There are also parallels between law and chess in the way of thinking and proceeding:
1. The chess player must know how the individual pieces can move, what castling is, etc. The lawyer should know the various laws, regulations and other norms.
Law is much more complex than chess. In chess, there are just six different pieces, each with precisely defined possibilities for moves. A bishop can only move diagonally, there is no “room for interpretation”. On the other hand, there are thousands, perhaps even tens of thousands of laws and paragraphs that must be known and observed when applying the law.
2 Knowledge of the rules is only the first step in both areas. One could also speak of the “basics”. Far more interesting is then what one makes of the individual moves/rules of law, i.e. how one structures and develops one’s game or a lawsuit, what tactics one uses, etc. And also in this respect law seems to me far more complex than chess.
a) While chess pieces, as I said, each have only very limited and precisely defined possibilities of moves, laws often offer several possibilities of interpretation and evaluation (wording, meaning and purpose, etc). Chess is only black or white, whereas in law there are many “gray areas”.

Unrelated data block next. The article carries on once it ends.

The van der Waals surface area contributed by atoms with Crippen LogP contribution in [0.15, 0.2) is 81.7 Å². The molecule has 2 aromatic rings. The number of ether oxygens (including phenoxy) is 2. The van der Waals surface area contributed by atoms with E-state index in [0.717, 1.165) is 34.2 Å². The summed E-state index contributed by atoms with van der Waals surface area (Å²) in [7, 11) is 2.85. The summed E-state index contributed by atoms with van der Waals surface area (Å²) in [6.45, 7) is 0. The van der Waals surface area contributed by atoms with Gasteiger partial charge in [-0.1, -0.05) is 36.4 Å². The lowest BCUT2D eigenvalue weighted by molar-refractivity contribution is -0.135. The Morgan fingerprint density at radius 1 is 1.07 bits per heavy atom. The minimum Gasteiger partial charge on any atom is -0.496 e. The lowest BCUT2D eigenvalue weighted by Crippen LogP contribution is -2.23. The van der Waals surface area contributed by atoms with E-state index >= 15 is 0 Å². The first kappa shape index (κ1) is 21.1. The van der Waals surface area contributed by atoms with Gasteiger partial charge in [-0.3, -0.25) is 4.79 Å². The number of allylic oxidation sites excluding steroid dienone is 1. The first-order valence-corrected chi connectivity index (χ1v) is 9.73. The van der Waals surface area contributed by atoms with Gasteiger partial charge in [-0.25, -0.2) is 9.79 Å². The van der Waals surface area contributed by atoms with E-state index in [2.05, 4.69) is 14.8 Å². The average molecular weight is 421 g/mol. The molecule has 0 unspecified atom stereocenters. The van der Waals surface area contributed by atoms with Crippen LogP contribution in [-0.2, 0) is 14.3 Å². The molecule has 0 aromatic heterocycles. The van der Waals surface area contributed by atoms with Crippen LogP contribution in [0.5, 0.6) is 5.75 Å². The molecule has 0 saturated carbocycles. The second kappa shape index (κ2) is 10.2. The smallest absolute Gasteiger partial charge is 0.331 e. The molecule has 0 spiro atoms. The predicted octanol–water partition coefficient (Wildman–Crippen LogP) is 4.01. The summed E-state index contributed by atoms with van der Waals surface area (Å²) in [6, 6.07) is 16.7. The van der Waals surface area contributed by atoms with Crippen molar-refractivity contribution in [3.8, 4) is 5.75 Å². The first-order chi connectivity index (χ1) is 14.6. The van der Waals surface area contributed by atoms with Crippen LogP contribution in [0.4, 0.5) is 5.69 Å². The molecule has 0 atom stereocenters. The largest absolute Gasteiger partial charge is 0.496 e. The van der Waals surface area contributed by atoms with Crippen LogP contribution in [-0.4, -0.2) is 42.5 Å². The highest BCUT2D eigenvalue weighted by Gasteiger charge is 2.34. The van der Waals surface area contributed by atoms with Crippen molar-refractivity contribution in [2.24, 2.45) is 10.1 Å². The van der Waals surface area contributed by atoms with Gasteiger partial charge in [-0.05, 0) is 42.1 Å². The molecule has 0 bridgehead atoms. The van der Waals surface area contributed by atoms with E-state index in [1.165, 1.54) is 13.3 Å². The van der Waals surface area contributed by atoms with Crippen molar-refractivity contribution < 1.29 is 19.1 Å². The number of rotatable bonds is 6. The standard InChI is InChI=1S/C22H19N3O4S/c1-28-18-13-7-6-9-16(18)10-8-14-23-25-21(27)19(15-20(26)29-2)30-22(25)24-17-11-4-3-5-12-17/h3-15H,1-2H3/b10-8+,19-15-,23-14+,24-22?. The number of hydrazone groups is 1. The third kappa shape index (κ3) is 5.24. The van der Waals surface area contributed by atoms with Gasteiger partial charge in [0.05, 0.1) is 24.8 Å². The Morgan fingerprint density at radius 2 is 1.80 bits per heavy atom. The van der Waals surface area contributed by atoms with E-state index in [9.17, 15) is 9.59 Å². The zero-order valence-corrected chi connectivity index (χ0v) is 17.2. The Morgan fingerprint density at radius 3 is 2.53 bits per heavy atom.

b) Also the possibilities for combinations, called arguments, are much more diverse in the legal field and have different levels: substantive law and procedural or evidentiary law, design and creation of facts, factual arguments or more “psychological” arguments, insinuations, formulations. …
c) Last but not least: The outcome of the dispute is more diversified in law: In chess, one can only win, lose or agree on a draw. A legal settlement, on the other hand, knows many intermediate levels (70 to 30, 60 to 40, …) in addition to a 50 to 50, and even the inclusion of elements that were previously not a part of the dispute. This is as if one would say in chess: You win by three quarters and I win by one quarter. Or: In this game we agree on a draw, and in return you get a rook more in the next game or so.
3. Conclusion: Law (so often called “dry”) is much more exciting and complex than chess. Especially if you take into account that it is also about “real” problems and sometimes destinies, and not only an “exercise of the mind”.